Roman Catholic Diocese of Kotor

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Diocese of Kotor

Dioecesis Catharensis
Cathedral of Saint Tryphon, Kotor, Montenegro, 2012.jpg
Cathedral of Saint Tryphon, Kotor
Country Montenegro
Ecclesiastical provinceSplit-Makarska
MetropolitanArchdiocese of Split-Makarska
Area674 km2 (260 sq mi)
- Total
- Catholics
(as of 2013)
10,030 (9%)
Sui iuris churchLatin Church
RiteRoman Rite
Established10th Century
CathedralCathedral of Saint Tryphon
Current leadership
Metropolitan ArchbishopMarin Barišić
Apostolic AdministratorRrok Gjonlleshaj
Bishops emeritusIlija Janjić
Map of Montenegro   Kotor Bishopric - Blue   Bar Archbishopric - Green
Map of Montenegro
  Kotor Bishopric - Blue
  Bar Archbishopric - Green

The Roman Catholic Diocese of Kotor (Latin: Dioecesis Catharensis; Serbo-Croatian: Kotorska biskupija) is a diocese of the Latin Rite of the Roman Catholic Church in the Bay of Kotor area in Montenegro.[1][2] It is centered in the city of Kotor (Cattaro). It was erected as a diocese in the 10th century.

The diocese's cathedral is the Cathedral of Saint Tryphon in Kotor. The diocese is currently vacant.[3]

About 10,000 of the 85,000 people in the territory of the diocese (approximately 12% of the total population) are Catholic, according to the Church's estimation.[3]


The first documented bishop of Cattaro was Paulus, who participated in the Council of Chalcedon in 451. The next mention of the Diocese of Cattaro was 530, when it is mentioned as a suffragan of the Archdiocese of Salona (Solin).[4] The late Antiquity era, relatively the early Christian origin of the bishopric of Cattaro, is testified by an early Christian baptistery from the late 5th or early 6th centuries, discovered in an archeological examination of the Church of Saint Maria of Rijeka (Crkva sv. Marije od Rijeke) following the 1979 earthquake where the probable foundations of the first cathedral in Cattaro was discovered with remains, such as the cathedra and ciborium from the 6th century.[5]

John, a bishop of Cattaro, was certainly mentioned in the acts of the Second Council of Nicaea in 787. John was also mentioned in 809 in epigraphical inscriptions found in Cattaro. Bishops of Cattaro were mentioned in Ecclesiastical Assembly of Spalatum in 925 and 928, during the reign of King Tomislav. Only a fragmental list of the bishops before the 11th century were preserved. Afterward, since 1090 till the present day, a complete list has existed, beginning with bishop Grimoald, of Lombard origin.

A Pontifical and Lectionary of the Bishopric is kept in Saint Petersburg. This artifact testifies that Cattaro remained under the jurisdiction of the Western Church following the Great Schism of 1054. In 1025, Pope John XIX issued a papal bull in which Cattaro became a suffragan of the Diocese of Canusium (Canosa). In 1063, Pope Alexander II issued a papal bull in which Cattaro is also mentioned as a suffragan of the Archdiocese of Barium (Bari), previously known as the Diocese of Canusium. In 1067, the diocese became subjected to the Archdiocese of Dioclea-Antivari. Then, in 1078, the diocese became subjected to the Archdiocese of Ragusa (Dubrovnik), only to be returned under the control of Antivari in 1089. In 1120, the diocese of Cattaro was returned under the control of Dubrovnik. Between 1172 and 1828, the diocese was under the control of the Archdiocese of Barium. From 1828 to 1932, the diocese became a suffragan of the Archdiocese of Zadar. From 1932 to 1969, it became directly subjected to the Holy See. However, from 1969, the diocese of Cattaro has been a suffragan of the Archdiocese of Split-Makarska.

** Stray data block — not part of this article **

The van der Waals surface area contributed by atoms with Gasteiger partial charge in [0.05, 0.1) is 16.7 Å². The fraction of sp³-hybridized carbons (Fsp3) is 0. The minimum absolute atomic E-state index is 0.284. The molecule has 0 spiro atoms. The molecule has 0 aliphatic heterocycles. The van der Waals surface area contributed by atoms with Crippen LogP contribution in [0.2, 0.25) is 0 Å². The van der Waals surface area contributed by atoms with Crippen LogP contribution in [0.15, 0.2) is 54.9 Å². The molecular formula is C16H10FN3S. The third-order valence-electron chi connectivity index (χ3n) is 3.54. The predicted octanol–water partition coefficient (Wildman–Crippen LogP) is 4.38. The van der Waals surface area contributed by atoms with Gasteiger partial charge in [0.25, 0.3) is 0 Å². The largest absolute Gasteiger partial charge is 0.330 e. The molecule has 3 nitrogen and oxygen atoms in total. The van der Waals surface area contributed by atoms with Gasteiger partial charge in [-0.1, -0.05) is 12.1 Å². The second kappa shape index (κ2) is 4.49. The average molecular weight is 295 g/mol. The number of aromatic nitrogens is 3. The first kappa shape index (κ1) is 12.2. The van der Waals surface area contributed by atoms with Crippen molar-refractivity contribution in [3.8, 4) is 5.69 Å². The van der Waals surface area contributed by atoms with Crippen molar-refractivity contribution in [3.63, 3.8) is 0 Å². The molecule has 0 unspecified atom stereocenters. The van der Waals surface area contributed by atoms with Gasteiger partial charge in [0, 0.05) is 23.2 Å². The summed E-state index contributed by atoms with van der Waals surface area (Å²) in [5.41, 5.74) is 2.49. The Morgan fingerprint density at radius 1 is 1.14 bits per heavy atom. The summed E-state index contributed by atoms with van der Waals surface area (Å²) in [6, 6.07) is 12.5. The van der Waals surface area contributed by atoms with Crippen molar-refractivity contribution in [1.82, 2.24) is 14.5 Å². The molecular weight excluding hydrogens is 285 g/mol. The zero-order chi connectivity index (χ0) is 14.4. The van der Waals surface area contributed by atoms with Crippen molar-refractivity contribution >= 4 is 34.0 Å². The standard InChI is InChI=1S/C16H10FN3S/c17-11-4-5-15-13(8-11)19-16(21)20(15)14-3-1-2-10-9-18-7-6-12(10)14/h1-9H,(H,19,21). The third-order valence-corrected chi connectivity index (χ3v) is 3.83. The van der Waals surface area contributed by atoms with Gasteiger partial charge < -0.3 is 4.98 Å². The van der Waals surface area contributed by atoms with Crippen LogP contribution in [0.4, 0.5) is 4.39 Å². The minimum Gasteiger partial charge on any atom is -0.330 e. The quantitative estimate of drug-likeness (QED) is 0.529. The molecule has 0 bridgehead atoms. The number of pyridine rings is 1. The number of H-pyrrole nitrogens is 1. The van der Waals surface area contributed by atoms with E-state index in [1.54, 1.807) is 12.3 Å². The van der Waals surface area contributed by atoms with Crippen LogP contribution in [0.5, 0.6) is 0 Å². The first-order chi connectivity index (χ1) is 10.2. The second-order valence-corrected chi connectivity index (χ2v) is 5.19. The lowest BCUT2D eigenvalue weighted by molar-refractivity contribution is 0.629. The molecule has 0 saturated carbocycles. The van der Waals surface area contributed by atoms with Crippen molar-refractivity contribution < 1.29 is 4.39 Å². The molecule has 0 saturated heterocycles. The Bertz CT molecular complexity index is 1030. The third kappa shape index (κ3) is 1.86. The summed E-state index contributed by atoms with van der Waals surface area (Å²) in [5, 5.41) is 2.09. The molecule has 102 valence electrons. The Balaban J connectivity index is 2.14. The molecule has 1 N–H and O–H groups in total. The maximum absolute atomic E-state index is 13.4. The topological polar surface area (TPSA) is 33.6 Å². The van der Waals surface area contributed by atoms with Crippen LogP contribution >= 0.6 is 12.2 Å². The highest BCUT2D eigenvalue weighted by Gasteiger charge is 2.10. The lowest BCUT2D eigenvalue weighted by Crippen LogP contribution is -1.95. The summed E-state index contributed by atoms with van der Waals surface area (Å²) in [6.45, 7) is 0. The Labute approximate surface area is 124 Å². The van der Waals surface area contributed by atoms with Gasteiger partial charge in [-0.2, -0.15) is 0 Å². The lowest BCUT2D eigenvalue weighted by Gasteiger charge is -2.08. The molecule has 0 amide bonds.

Between the 13th and 14th centuries, the borders of the diocese reached the Danube. Under the diocesan jurisdiction were: Prizren, Janjevo, Novo Brdo, Novi Pazar, Brskovo, Golubac, Brvenik, Plana, Mačva, Trepča, Trgovište and Belgrade. In the 16th century, Tripo Bisanti, Bishop of Cattaro, signed himself as the Bishop of Serbia ("Totius Serviae"). In 1880, the parishes of Spič, Šušanj and Brca, which had originally belonged to the Archdiocese of Antivari, was transferred to the Diocese of Cattaro by the decision of the Sacred Congregation for the Propagation of the Faith.

The first patron of the diocese was Saint George, who was later replaced by Saint Tryphon, whose relics were brought to Cattaro on 13 January 809. A church dedicated to Saint Tryphon was built in the early 9th century by Andrea Saracenis, a citizen of Cattaro.


The Diocese of Kotor borders the village of Sutorina (Municipality of Herceg Novi) to the west. To the east, the diocese borders the river of Željeznica near the city of Bar (Antivari). The diocese encompasses the settlements of Herceg Novi, Kotor, Tivat, Risan, Perast, Dobrota, Prčanj, Bijela, Budva and Sutomore.

The territory of the Diocese corresponds to that of the historical region Albania Veneta since 1571.


  • Paulus (ca. 451 – ????)
  • Grimoald (1090 – ????)
  • Adam (Adam of Aquitaine) (1349 – 31 July 1352)[6]

Diocesan priests[edit]

See also[edit]


  1. ^ "Diocese of Kotor (Cattaro)" David M. Cheney. Retrieved February 29, 2016
  2. ^ "Diocese of Kotor" Gabriel Chow. Retrieved February 29, 2016
  3. ^ a b International Bishops' Conference of St. Cyril and Methodius: Diocese of Kotor (Cattaro)
  4. ^ Lovorka Čoralić (2006). "Zbornik Odsjeka za povijesne znanosti Zavoda za povijesne i društvene znanosti Hrvatske akademije znanosti i umjetnosti". pp. 302–305.
  5. ^ "Kratki pregled povijesti Kotorske biskupije". 2009.
  6. ^ "Franjevci Sv. Jeronim - Prelati".
  7. ^ "Bishop Angelo Baroni, O.P." David M. Cheney. Retrieved March 21, 2016
  8. ^ "Bishop Giuseppe (Giacomo) Pamphilj" David M. Cheney. Retrieved March 21, 2016

Coordinates: 42°25′48″N 18°46′12″E / 42.4300°N 18.7700°E / 42.4300; 18.7700